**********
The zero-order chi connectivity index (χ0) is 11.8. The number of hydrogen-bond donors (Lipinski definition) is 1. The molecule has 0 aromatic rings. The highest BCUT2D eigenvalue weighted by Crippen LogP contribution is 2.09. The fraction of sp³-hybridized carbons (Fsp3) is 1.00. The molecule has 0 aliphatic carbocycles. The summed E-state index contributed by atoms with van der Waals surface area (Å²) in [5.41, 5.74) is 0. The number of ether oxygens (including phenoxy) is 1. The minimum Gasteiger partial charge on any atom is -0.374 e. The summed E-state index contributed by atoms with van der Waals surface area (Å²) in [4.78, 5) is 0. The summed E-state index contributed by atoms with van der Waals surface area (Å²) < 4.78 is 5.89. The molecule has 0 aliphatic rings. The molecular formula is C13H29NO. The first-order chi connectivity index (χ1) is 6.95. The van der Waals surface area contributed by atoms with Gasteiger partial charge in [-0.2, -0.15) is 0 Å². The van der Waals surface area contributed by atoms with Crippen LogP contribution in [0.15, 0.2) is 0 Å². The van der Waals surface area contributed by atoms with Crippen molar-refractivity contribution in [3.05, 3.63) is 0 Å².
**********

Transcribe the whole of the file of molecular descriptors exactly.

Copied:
The zero-order chi connectivity index (χ0) is 11.8. The number of hydrogen-bond donors (Lipinski definition) is 1. The molecule has 0 aromatic rings. The highest BCUT2D eigenvalue weighted by Crippen LogP contribution is 2.09. The fraction of sp³-hybridized carbons (Fsp3) is 1.00. The molecule has 0 aliphatic carbocycles. The summed E-state index contributed by atoms with van der Waals surface area (Å²) in [5.41, 5.74) is 0. The number of ether oxygens (including phenoxy) is 1. The minimum Gasteiger partial charge on any atom is -0.374 e. The summed E-state index contributed by atoms with van der Waals surface area (Å²) in [4.78, 5) is 0. The summed E-state index contributed by atoms with van der Waals surface area (Å²) < 4.78 is 5.89. The molecule has 0 aliphatic rings. The molecular formula is C13H29NO. The first-order chi connectivity index (χ1) is 6.95. The van der Waals surface area contributed by atoms with Gasteiger partial charge in [-0.2, -0.15) is 0 Å². The van der Waals surface area contributed by atoms with Crippen LogP contribution in [0.15, 0.2) is 0 Å². The van der Waals surface area contributed by atoms with Crippen molar-refractivity contribution in [3.05, 3.63) is 0 Å².